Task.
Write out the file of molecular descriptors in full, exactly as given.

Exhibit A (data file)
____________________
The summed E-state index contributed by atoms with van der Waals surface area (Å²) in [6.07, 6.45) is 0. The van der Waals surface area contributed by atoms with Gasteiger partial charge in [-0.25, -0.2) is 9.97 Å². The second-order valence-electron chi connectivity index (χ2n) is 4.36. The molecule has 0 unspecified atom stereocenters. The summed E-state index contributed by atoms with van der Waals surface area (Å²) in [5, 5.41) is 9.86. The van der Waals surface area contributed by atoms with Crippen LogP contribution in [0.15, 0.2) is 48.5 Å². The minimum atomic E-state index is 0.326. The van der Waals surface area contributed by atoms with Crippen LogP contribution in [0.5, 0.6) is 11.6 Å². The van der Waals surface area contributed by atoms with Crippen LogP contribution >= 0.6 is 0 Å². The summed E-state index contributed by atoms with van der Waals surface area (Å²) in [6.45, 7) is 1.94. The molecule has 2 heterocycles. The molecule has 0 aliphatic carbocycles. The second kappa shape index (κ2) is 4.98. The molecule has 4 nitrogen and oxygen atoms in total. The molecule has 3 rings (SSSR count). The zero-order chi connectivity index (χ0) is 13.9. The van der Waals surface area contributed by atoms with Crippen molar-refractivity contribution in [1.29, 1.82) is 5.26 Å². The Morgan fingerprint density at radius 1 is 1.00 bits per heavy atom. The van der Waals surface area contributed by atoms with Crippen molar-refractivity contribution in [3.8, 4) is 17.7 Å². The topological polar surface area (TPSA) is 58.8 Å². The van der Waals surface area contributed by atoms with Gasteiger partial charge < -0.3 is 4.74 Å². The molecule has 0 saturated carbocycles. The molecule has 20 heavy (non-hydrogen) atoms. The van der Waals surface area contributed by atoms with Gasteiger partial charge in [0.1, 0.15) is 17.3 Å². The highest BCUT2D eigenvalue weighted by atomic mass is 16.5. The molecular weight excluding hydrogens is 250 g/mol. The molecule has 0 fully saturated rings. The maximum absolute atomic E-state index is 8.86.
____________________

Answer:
The summed E-state index contributed by atoms with van der Waals surface area (Å²) in [6.07, 6.45) is 0. The van der Waals surface area contributed by atoms with Gasteiger partial charge in [-0.25, -0.2) is 9.97 Å². The second-order valence-electron chi connectivity index (χ2n) is 4.36. The molecule has 0 unspecified atom stereocenters. The summed E-state index contributed by atoms with van der Waals surface area (Å²) in [5, 5.41) is 9.86. The van der Waals surface area contributed by atoms with Crippen LogP contribution in [0.15, 0.2) is 48.5 Å². The minimum atomic E-state index is 0.326. The van der Waals surface area contributed by atoms with Crippen LogP contribution in [0.5, 0.6) is 11.6 Å². The van der Waals surface area contributed by atoms with Crippen LogP contribution >= 0.6 is 0 Å². The summed E-state index contributed by atoms with van der Waals surface area (Å²) in [6.45, 7) is 1.94. The molecule has 2 heterocycles. The molecule has 0 aliphatic carbocycles. The second kappa shape index (κ2) is 4.98. The molecule has 4 nitrogen and oxygen atoms in total. The molecule has 3 rings (SSSR count). The zero-order chi connectivity index (χ0) is 13.9. The van der Waals surface area contributed by atoms with Crippen molar-refractivity contribution in [1.29, 1.82) is 5.26 Å². The Morgan fingerprint density at radius 1 is 1.00 bits per heavy atom. The van der Waals surface area contributed by atoms with Crippen molar-refractivity contribution in [3.8, 4) is 17.7 Å². The topological polar surface area (TPSA) is 58.8 Å². The van der Waals surface area contributed by atoms with Gasteiger partial charge < -0.3 is 4.74 Å². The molecule has 0 saturated carbocycles. The molecule has 20 heavy (non-hydrogen) atoms. The van der Waals surface area contributed by atoms with Gasteiger partial charge in [0.1, 0.15) is 17.3 Å². The highest BCUT2D eigenvalue weighted by atomic mass is 16.5. The molecular weight excluding hydrogens is 250 g/mol. The molecule has 0 fully saturated rings. The maximum absolute atomic E-state index is 8.86.